Being a frontline healthcare worker during COVID can be risky, and lucrative
Demand for frontline healthcare workers, particularly nurses, is surging in the wake of the pandemic.
Competition for nurses in the COVID world is fierce. Chicago-area hospitals are offering sign-on bonuses as high as $15,000 to attract new nursing staff. Simultaneously, 41% of doctors told a recent Merritt Hawkins survey that they?ve experienced at least 26% fewer patients. While this may seem odd, during the pandemic patients have canceled or postponed elective procedures or don?t feel comfortable visiting a hospital or doctor?s office.
For students interested in jobs in the healthcare ecosystem, the pandemic has created a shift in demand.? According to LinkedIn?s recent list of 15 Jobs on the Rise, in addition to nurses there?s an increased demand for healthcare support staff such as pharmacy technicians and home health aids, mental health specialists including therapists and psychologists, and data science specialists who can help analyze information during this unprecedented time.
STEMM is shaping the future of health care. Over the last decade, jobs in STEMM occupations grew significantly faster than non-STEMM careers (24.4% vs. 4.0%, respectively). Patients now have increased access to mobile health apps, wearable devices, and electronic health records, giving them more tools and information to manage their general wellness. Telemedicine is increasing accessibility between patients and practitioners. Medical professionals are being empowered with the growing Internet of Medical Things (IoMT). Robotics allow surgeons to create smaller, less painful incisions that enable shorter recovery times. Personalized medicine programs can use genetic data to more precisely and safely prescribe medical treatment plans.
We at CPASS recommend these exploring these healthcare careers in the current economy:
Nursing. Many Chicagoland nurses have been traveling around the United States supporting communities where they are most urgently needed. According to a recent University of Chicago paper, traveling nurses have been earning as much as $10,000/week during the pandemic. Chicago has some of the best nursing schools in the country, including the University of Illinois?Chicago, Rush University, and Loyola University Chicago. But being a nurse during COVID isn?t without its dangers. Hundreds of nurses at the University of Illinois Hospital went on strike in September to protest a lack of personal protective equipment (PPE) and call for higher wages. In November, hundreds of workers from 11 Illinois nursing homes went on strike also demanding more PPE and hazard pay.
Physician Assistant (PA). In Illinois, PAs are healthcare professionals who are licensed to write prescriptions, examine patients, and assist in surgery. In addition to completing prerequisite science coursework, PA candidates attend a graduate program for at least two years. According to US News & World Report, five of the top PA programs in the country are in Illinois. PAs in Chicago earn an average annual salary of $122,403. Demand for PAs will continue to grow as the nation ages.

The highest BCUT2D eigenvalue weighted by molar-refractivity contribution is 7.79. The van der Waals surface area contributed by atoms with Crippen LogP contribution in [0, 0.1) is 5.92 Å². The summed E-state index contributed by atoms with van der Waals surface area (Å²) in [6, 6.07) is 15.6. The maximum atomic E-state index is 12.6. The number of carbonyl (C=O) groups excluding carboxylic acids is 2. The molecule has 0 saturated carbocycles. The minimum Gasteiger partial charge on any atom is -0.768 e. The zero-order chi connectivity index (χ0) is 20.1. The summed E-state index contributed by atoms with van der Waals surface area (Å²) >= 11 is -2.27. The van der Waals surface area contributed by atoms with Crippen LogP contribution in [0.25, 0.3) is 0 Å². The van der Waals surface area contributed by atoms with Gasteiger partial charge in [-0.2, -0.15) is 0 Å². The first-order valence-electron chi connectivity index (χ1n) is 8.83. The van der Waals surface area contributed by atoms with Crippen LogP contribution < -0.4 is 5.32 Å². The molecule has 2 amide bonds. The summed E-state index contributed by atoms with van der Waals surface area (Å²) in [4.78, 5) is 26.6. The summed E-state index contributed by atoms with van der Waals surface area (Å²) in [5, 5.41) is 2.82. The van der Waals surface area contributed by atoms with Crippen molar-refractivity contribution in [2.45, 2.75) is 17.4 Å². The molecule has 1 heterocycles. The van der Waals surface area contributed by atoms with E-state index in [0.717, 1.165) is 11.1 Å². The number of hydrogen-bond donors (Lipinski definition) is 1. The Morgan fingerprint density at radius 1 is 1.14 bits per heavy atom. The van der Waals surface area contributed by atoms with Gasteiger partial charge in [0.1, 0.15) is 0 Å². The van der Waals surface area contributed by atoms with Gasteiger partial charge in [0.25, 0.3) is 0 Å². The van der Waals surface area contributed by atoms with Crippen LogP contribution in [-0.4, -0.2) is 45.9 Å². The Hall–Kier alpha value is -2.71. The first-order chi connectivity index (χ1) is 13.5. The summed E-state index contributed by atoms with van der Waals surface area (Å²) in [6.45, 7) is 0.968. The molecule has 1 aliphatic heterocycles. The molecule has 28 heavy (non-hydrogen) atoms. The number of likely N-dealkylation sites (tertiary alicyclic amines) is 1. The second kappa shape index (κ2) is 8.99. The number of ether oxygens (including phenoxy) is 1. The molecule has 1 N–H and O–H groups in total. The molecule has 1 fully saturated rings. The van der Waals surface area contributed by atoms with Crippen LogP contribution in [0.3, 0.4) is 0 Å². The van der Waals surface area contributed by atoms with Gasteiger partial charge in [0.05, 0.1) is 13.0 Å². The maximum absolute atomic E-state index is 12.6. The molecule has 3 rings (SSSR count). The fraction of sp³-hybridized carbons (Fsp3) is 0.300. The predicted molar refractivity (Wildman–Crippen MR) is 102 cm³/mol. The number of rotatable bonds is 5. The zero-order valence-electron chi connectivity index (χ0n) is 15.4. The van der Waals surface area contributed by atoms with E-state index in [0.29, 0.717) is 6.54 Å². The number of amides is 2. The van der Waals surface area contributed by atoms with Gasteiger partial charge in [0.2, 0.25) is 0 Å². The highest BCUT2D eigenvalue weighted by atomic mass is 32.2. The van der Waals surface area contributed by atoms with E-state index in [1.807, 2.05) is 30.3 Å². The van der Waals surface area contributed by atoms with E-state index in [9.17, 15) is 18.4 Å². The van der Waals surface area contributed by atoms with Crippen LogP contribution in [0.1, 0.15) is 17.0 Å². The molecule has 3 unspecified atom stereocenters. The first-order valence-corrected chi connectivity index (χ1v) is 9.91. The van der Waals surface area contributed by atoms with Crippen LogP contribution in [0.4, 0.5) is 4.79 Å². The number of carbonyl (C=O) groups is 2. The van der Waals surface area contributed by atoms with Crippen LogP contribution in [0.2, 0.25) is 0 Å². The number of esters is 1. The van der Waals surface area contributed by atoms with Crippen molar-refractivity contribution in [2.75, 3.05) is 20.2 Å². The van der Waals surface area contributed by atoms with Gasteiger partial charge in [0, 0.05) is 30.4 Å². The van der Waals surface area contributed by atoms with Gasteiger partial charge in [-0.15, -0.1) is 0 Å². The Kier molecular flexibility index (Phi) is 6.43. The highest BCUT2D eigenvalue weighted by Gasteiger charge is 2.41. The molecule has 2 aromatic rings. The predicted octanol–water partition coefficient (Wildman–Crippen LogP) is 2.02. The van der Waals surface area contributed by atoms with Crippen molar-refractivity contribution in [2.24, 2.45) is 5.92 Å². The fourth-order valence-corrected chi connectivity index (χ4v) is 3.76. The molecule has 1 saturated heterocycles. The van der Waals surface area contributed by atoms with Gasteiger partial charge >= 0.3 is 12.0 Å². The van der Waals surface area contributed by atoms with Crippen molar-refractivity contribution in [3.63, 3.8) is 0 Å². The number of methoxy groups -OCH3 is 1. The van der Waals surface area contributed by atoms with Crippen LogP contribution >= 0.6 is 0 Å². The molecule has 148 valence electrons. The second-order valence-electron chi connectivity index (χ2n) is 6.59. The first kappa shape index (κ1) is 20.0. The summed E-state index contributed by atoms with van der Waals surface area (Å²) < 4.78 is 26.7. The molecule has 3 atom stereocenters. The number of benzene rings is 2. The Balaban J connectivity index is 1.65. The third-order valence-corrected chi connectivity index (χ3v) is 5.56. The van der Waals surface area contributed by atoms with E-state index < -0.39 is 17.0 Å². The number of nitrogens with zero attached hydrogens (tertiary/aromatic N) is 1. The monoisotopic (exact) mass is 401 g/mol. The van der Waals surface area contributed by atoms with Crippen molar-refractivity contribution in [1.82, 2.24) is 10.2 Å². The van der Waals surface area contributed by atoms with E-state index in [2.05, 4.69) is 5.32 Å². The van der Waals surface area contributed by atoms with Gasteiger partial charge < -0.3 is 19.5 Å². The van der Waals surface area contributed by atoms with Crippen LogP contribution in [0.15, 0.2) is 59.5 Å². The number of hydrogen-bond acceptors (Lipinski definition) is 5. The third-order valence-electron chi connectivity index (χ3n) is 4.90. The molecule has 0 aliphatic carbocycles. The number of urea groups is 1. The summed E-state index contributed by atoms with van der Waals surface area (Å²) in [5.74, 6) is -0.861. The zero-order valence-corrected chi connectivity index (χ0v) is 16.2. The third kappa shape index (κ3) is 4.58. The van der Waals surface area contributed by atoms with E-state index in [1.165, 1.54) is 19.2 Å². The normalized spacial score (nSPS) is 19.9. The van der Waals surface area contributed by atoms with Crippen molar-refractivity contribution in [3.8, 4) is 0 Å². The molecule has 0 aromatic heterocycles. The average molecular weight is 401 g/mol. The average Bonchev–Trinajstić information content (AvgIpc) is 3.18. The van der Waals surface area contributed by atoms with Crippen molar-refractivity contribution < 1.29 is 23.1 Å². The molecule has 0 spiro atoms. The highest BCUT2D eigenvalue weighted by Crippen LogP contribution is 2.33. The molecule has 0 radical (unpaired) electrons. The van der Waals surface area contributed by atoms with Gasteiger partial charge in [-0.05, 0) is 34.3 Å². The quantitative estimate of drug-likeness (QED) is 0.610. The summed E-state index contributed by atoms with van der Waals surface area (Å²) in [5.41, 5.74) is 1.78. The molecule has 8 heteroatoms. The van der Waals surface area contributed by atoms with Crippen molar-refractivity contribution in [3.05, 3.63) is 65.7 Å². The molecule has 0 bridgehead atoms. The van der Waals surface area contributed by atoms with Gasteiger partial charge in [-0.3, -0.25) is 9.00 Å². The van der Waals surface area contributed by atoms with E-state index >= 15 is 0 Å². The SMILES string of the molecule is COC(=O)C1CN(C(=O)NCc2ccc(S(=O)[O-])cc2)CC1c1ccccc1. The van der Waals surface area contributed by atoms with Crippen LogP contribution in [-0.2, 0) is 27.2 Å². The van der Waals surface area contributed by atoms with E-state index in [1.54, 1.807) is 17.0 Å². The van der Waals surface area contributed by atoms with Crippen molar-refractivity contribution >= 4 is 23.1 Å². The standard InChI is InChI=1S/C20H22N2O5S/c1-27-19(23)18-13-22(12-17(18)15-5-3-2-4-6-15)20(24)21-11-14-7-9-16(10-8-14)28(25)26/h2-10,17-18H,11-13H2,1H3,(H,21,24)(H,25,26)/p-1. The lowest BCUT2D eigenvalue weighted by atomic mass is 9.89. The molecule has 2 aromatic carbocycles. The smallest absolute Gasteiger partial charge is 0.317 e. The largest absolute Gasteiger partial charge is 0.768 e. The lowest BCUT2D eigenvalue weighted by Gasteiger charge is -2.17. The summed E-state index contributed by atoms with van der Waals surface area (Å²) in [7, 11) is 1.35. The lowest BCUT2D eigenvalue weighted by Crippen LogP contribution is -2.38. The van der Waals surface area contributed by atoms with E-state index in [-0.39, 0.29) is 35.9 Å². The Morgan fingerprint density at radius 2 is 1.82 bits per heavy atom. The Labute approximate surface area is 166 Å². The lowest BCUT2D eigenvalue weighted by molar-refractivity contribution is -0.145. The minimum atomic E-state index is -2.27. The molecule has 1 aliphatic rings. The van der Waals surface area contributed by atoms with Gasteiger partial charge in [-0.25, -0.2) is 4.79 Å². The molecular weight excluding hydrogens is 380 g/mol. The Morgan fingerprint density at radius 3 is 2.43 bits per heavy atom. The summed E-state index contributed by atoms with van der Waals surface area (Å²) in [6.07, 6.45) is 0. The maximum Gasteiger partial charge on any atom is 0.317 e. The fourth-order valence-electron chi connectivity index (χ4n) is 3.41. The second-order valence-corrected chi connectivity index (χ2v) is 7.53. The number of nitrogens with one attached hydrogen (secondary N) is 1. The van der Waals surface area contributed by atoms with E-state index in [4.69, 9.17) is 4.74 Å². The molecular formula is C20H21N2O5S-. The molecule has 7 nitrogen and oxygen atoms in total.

Mental Healthcare. The new normal of life during the pandemic has led to a sharp increase in demand for mental health support. This year alone, an estimated $16 billion has been invested in innovative virtual behavioral health programs. Symptoms of anxiety and depression have tripled since the beginning of the pandemic, disproportionately impacting people of color. Salaries in mental and behavioral health jobs vary, often depending on how much education the job requires. According to the Bureau of Labor Statistics, marriage and family therapists in Chicago earned an average salary of $74,690 in 2019. These health professionals are required to earn a master?s degree and have 2,000?4,000 hours of clinical experience before being permitted to practice. Chicago school psychologists, who work with students to identify learning and behavioral needs, earn an average of $76,440. Psychologists in Illinois are required to have at least a master?s degree, and often go on to earn a doctorate.
Support shift to digital medicine. Digital health care support is projected to be the fastest-growing occupation by 2028. As the healthcare ecosystem becomes more digitized, medical administrative assistants will be replaced with software. Developers and engineers will be needed to design and support these complex programs that support telemedicine, hospitals, and health care. The average salary for these STEMM careers in the Chicago area was $97,780 in 2019. Software developers often have an undergraduate degree in computer science but often go on to earn master?s and doctoral degrees. Developers also learn to code in bootcamps such as General Assembly rather than attending a traditional university program.
At CPASS Foundation, we are here to support with introducing traditionally underrepresented middle school, high school, and college students to STEMM subjects, majors, and training. We provide guidance and thought leadership to help create opportunities for Illinois-based students to participate in STEMM-related fields. Contact Dr. Stephen Martin to learn more about how you can partner with CPASS Foundation to create more opportunities for Black and other underrepresented students in the Chicago area.